Women can’t win. Muslim women are attacked as too subservient if they wear the veil, but women who wear short skirts or bare too much are deemed ‘sluts’ justifying sexual harassment and even violence, or put down as ‘chavs’. Imogen Tyler’s 2008 study ‘Chav Mum, Chav Scum’ found not only that ‘the word “chav,” alongside its various synonyms and regional variations, has become a ubiquitous term of abuse for the white poor’, but also that ‘the figure of the female chav, and the vilification of young white working-class mothers, embodies historically familiar and contemporary anxieties about female sexuality, reproduction, fertility, and “racial mixing.”’ (Why ‘Chav’ Is A Feminist Issue).
Any casual viewer of the Daily Mail ‘sidebar of shame’ can see the objectification of women and clear double standards about how women are supposed to behave and present themselves, alternately being too fat or too thin.
NHS cuts and privatisation of services affect women who use many services at acute and community level, such as maternity, abortion and breast and cervical cancer screenings. As well as affecting women’s health it affects their choices about how they work and look after their family. The FPA’s report Unprotected Nation outlines how cuts to sexual health services will result in more unintended pregnancies and sexually transmitted infections, increasing the UK’s future health and welfare expenditure by 8.7%.
It is important for the Labour Party to recognise the impact of the cuts and austerity on women. If Labour wins an election in 2015 on the same spending plan as the Coalition, then women will not benefit from a change in government.
The cuts are not just affecting benefits, incomes and services. In 2012 the TUC released an overarching document ‘Two steps forward, one step back’ outlining a series of cuts to our equality infrastructure. These were complicated and largely overlooked by the media.
We know women are under-represented at senior levels. In Parliament women make up 22% of MPs; in the media only 5% of all editors are women; in the legal system just 13.6% of the senior judiciary are women; and in boardrooms only 17% of FTSE 100 directorships are held by women. This prevents policy, the law and business reflecting the every day experiences of women and there are few opportunities for women to voice their own opinions.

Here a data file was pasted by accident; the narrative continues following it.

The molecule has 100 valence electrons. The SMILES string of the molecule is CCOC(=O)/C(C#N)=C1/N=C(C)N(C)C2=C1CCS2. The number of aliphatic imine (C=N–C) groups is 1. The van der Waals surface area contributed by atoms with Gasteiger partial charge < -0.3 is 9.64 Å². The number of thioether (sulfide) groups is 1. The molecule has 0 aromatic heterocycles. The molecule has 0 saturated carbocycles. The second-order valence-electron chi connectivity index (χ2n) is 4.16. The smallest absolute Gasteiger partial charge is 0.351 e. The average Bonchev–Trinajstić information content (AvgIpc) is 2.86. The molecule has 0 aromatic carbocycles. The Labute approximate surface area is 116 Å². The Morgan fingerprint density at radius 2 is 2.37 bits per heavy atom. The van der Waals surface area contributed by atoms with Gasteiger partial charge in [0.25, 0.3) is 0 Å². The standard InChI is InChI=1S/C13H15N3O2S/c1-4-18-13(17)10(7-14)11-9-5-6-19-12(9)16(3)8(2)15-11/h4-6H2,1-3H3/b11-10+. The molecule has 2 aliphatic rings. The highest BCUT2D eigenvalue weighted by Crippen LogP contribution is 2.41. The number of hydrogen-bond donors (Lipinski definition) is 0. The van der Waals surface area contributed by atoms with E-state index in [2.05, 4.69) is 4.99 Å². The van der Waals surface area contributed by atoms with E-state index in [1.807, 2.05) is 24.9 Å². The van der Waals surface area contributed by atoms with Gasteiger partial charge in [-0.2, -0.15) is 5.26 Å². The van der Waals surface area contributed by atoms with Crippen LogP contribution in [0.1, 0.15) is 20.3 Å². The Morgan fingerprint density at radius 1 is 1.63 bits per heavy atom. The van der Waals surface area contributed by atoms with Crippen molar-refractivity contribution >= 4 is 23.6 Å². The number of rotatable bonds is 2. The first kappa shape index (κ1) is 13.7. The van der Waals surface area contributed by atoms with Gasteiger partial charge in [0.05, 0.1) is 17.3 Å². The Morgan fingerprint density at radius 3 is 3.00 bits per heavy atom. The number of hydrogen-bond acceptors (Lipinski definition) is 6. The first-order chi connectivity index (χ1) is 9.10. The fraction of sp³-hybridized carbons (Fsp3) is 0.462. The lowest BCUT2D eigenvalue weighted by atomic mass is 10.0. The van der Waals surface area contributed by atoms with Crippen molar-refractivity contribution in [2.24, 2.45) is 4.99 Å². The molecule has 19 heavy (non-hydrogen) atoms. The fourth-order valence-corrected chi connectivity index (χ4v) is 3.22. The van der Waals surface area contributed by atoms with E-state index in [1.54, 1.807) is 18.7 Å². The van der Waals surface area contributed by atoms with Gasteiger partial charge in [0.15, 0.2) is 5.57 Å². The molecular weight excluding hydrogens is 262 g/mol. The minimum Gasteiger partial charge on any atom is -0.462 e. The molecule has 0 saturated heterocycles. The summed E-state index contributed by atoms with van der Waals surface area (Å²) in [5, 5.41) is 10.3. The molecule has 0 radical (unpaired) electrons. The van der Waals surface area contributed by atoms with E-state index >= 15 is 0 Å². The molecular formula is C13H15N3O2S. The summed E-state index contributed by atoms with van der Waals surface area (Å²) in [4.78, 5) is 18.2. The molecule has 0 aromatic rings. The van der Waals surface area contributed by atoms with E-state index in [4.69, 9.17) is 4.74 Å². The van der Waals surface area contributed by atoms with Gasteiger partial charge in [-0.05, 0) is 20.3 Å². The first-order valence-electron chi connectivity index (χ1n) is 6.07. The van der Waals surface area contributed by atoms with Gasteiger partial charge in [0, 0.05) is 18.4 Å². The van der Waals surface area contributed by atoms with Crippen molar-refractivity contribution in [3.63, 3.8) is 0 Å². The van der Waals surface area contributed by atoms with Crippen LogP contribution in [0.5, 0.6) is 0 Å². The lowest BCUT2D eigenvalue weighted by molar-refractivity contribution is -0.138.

Likewise the trade union movement needs to consider the place of women in their leaderships and lay structures. It is a significant step forward that the TUC General Secretary Frances O’Grady is a woman, but the 2012 SERTUC equality survey Swimming Against the Tide report demonstrates this is not replicated throughout the movement.
As the austerity agenda affects women in particular, women need to be at the front of the fightback.
There are many opportunities for women to organise together and examples where this has proved to be effective.
The networks of Disabled People Against the Cuts (DPAC), through Facebook and setting up local groups, have demonstrated how the internet can be used to connect up groups that haven’t traditionally been visible.
Muslim women’s organisation ‘Muslimah Pride’ led the successful campaign against the banning of the veil in Birmingham. And the environmental action by Greenpeace, of six women climbing the Shard in London to raise awareness of mineral exploitation in the Arctic showed women taking action on the issue of climate change.
On 22nd February the Women’s Assembly Against Austerity will be holding an event as part of the People’s Assembly Against Austerity launched to specifically draw together women fighting austerity. Speakers such as Diane Abbott MP and TUC’s Sarah Veale will address the audience on topics such as health, peace and racism. This will be an important opportunity to draw together the campaigns lead by women with trade union and labour activists to knit together a forceful and effective women’s coalition against austerity.
The Women’s Assembly Against Austerity will be held on Saturday 22 February 2014 at Conway Hall in London. To book tickets: http://thepeoplesassembly.org.uk/women/